You can’t photograph the Thames cable car

“No photos, you can’t take photos”.

That’s what I was told yesterday, 27th March, just before 11am by the Mace construction site banksman whilst I was taking a photograph of the top of the 60m south cable car tower at the O2 in Greenwich:

Rollers at the top of the south Thames cable car tower - 27 March 2012

Rollers at the top of the south Thames cable car tower

Photographs of the Thames cable car are not allowed

Why? I was standing on the pavement of East Parkside which is just outside the Mace construction site entrance.

I explained I was in a public place and was allowed to take photos but the banksman  would only elaborate to add “management say no photos” and “No, no photos, people have been taking advantage of it”. 

After a minute or so of getting nowhere, he had to deal with a lorry entering the site so I finished taking the photographs I wanted, then short for time, left, having already planned to go back when the light was better.

The white south tower I was photographing in North Greenwich by the way is 60 meters high and will weigh about 568 tonnes when it’s finished. It’s the tallest and the only one of the three cable car towers that is built in the Thames itself. It’s huge and you can’t miss it!

North and intermediate towers of Thames cable car with crane and aeoroplane - 27 March 2012

North and intermediate cable car towers – as seen across the river from North Greenwich

The right to take photographs from public places

Everyone has a right to take photographs from public places, but there are more and more people like this banksman (and his management) who just decide to make up the law.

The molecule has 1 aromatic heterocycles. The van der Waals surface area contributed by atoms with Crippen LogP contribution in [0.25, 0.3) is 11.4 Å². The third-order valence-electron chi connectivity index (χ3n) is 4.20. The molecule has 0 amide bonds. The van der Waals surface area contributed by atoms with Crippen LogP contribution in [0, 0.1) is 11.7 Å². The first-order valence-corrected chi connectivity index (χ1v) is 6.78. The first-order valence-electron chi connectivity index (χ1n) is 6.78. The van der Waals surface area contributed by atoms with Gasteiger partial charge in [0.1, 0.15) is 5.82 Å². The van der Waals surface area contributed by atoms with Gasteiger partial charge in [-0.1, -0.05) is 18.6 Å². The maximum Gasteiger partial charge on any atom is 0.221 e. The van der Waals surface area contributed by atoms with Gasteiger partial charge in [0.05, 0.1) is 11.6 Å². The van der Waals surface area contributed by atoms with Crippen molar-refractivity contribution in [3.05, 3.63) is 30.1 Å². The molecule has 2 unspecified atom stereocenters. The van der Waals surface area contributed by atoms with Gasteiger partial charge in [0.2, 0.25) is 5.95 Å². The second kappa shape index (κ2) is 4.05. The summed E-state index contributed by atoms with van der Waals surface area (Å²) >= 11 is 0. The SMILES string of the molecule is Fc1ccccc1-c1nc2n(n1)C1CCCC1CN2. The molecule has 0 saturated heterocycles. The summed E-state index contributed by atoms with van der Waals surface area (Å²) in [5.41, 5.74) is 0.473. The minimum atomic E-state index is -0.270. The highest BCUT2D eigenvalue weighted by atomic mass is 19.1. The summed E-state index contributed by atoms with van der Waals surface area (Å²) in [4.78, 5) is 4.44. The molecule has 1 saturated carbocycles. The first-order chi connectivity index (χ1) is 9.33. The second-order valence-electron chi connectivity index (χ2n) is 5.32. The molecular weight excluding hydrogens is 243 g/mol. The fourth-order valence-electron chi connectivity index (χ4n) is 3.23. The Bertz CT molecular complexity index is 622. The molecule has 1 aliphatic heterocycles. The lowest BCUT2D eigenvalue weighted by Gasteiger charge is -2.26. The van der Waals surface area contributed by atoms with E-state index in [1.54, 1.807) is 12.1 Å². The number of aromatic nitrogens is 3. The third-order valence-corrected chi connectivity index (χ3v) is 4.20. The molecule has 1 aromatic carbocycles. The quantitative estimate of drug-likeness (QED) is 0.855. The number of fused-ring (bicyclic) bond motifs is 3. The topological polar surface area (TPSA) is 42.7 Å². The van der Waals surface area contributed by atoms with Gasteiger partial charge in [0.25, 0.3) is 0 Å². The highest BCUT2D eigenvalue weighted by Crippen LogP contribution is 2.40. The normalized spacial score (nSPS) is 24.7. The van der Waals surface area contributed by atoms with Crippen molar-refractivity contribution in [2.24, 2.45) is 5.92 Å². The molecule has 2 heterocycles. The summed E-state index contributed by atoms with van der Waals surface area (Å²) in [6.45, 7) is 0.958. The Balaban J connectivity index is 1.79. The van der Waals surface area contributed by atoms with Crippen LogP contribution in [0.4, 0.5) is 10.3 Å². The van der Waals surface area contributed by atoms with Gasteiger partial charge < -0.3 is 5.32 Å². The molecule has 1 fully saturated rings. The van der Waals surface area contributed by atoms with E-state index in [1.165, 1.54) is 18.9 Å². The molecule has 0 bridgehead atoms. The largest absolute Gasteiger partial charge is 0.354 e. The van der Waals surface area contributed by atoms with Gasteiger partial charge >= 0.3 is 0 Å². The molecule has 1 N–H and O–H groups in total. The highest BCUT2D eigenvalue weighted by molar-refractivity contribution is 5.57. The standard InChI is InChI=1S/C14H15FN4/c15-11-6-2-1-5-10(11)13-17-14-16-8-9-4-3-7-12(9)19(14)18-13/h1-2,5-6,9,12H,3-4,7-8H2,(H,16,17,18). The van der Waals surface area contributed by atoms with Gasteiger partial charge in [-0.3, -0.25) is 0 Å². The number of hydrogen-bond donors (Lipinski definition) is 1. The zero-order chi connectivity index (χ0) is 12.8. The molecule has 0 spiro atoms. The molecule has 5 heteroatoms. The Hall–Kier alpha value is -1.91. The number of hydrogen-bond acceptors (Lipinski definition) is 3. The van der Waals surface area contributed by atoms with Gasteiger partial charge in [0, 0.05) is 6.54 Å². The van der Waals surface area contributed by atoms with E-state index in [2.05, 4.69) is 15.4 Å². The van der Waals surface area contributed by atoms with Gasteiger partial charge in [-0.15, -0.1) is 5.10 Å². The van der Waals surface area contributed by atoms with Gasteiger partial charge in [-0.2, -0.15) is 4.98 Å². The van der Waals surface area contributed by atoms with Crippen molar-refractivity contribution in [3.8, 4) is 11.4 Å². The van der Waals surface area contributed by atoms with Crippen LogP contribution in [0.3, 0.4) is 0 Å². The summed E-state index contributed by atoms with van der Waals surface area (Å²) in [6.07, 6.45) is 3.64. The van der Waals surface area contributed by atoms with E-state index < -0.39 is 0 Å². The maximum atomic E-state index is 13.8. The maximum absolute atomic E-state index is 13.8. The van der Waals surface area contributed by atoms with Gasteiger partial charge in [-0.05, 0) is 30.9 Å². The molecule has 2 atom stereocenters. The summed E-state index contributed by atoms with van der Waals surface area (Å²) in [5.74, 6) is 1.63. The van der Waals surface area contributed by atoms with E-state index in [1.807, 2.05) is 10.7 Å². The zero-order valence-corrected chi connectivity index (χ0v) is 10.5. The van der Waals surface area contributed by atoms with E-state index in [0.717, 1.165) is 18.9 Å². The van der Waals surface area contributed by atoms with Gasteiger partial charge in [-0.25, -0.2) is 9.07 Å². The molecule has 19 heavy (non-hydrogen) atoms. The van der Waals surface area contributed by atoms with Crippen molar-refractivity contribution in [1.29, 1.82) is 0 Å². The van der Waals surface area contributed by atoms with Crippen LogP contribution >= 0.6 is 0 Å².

As I was leaving North Greenwich I tweeted to @phnat that I’d just been told I couldn’t take photos of cable car construction from the pavement.

I’m a Photographer, Not a Terrorist (phnat) are campaigning against this sort of nonsense which continues to infringe on the basic rights of anyone with a camera – especially big ones! Please visit their website at www.photographernotaterrorist.org to find out more.

Phat retweeted my original tweet and I’m extremely grateful to both them and everyone who replied or contacted me – all confirming we have a right to take photographs from public places. It’s not the first time I’ve been stopped in a public place and unfortunately for many of us, I’m sure it won’t be the last.

The construction of Emirates Air Line crossing (aka cable car) is such a significant part of London 21st century construction history.

But as phnat say, photography is under attack and risks becoming a part of that history, rather than helping us to record it.